Cratloe manager Colm Collins grabbed his chance of senior championship glory on his first day out back in 1980 when he was the youngest member of Kilmihil’s winning side – now he hopes that his Cratloe side can land Jack Daly at the first time of asking, reports Joe Ó Muircheartaigh.

AHEAD of the All-Ireland hurling final it was selector Louis Mulqueen who cut through much of the mantra and stripped the occasion down to the bare essentials: winning and winning now, out of a fear that the chance might never swing this way again.
Yeah the players were there to challenge and win in the years ahead…..but only the here and now mattered as Muqlueen cultivated the siege mentality of building up the day as if it might be the team’s last ever.
Cratloe manager nods in agreement. The county final is the All-Ireland – the same rules apply, be it on the All-Ireland or county final stage. Just because, you never know what’s coming.
“I was the youngest on the Kilmihil team in 1980,” recalls Collins from his own playing days. “I was 19 on the day. A tremendous day and we were on a high after winning the county final.
“As a young fella we thought that it would be like that every year. We had seven of the starting team on the Clare Under 21s and we thought we were going to win ten championships. It did not work out. We got beaten in numerous finals,” he adds.
That’s why Collins and Mulqueen are on the same wavelength. Cratloe have the talent to contend in the years to come, like Clare have and Kilmihil had, but this might be as good as it gets, as Collins knows from experience.
“When you get to a final, you make the best of it,” he says, “because you may not get the chance again”.
Cratloe have certainly grasped that chance with gusto in 2013 thus far on the back of four successive wins to reach their first county final in 126 years – the disappointing exit of the hurlers from the championship being the spark to ignite the footballers in recent weeks.
“We were unfortunate to be knocked out of the hurling,” says Collins, “but on the other hand it was the first time ever that we got to train for one sport – we have them on their own doing football, which is fantastic.”
The results have been the story of the championship thus far, with relegation to Division 3 of the league offset by the rising tide at championship once their seven senior countymen – Padraic Collins, Sean Collins, Conor Ryan, Conor McGrath, Liam Markham, Cathal McInerney and Fergal Lynch – who were released for the first round win over Kilmurry Ibrickane returned permanently after the All-Ireland. Add in Brendan Bugler this week.
“The lads are mad into it and has always been our aim to try and win a senior championship,” says Collins. “These fellas wanted it and it’s not a case of having to push them in any shape or form. They’re extremely motivated for it and this has been a goal for a while and this year we felt we had a tremendous chance.
“They’re all big into football – they’re all at training every night. None of those guys are going to be missing training or anything like that. The big advantage is that they’re in great shape and the great attitude they have,” adds Collins.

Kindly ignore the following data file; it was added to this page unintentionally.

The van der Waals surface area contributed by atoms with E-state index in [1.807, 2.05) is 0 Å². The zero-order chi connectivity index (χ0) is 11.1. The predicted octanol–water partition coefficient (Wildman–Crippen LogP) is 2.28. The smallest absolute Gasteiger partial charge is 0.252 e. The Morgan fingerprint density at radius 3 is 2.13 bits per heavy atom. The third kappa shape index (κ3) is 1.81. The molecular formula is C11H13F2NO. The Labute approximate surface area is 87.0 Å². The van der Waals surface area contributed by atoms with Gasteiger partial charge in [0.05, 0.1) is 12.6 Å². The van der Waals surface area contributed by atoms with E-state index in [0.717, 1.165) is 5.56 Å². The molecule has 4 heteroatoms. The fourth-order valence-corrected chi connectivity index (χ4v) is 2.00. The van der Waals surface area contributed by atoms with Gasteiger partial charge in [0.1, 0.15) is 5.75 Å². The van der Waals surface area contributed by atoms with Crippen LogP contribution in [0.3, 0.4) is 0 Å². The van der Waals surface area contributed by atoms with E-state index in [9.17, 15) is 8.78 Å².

The story told about Padraic Collins in the days after the All-Ireland is the best example of this attitude. The All-Ireland was won on Saturday and the celebrations carried over until Monday, but by Tuesday the biggest job was to get Collins in off the Cratloe field where he wanted to puck and kick ball, instead of getting the rest his mentors wanted for him.
But it’s not just the countymen, as Colm Collins reveals – it’s everywhere and at every level. Conor McGrath enlisting to man the scoreboard at a game in the field a few weeks ago when other All Stars and All-Ireland winners would have their feet up, the footballers from Pierce de Loughrey out who get up to the pitch of the countymen.
“They’re all very dedicated and very fit,” says Collins. “The county lads come back to us in great shape and are very professional when they do come in, but the others have the same attitude.
“This year we started to look at what we were doing and started to concentrate on different things – you do need to get time with players to go through things. You can be talking all you like but when you do it on the pitch, that’s the only way you’ll re-enforce it. It’s all ball we work with and there’s no physical training,” he adds.
It’s that pure football – it will be called ‘Total Football’ if Jack Daly travels down the N18 for the first time and sets up home for the next year in Cratloe – that Collins hopes will guide his side home to history.
But only after the war – of attrition, because of the weather and because of what’s at stake. It county final day after all, and it doesn’t come much harder than this as Collins only knows too well.
“Nobody is going to go out in a county final and hand it over to you. You have to claim your county final,” he says. “They are hard won, they’re not easy. You’d be talking to people and they’d say ‘you have this one and that one and you’ll win’. It’s not as simple as that. They take on a life of their own, you have to go out and win it.”

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Joe Ó Muircheartaigh graduated from University College Dublin in 1989 with a degree in history and politics. After completing a Diploma in Journalism at The College of Commerce, Rathmines in 1991, he embarked on a career in journalism. Joe spent four years with Clare FM from 1992 and was with The Clare Champion from 1996 to 2005. He has won two McNamee Awards for GAA journalism and has published two books. Contact Joe on [email protected]

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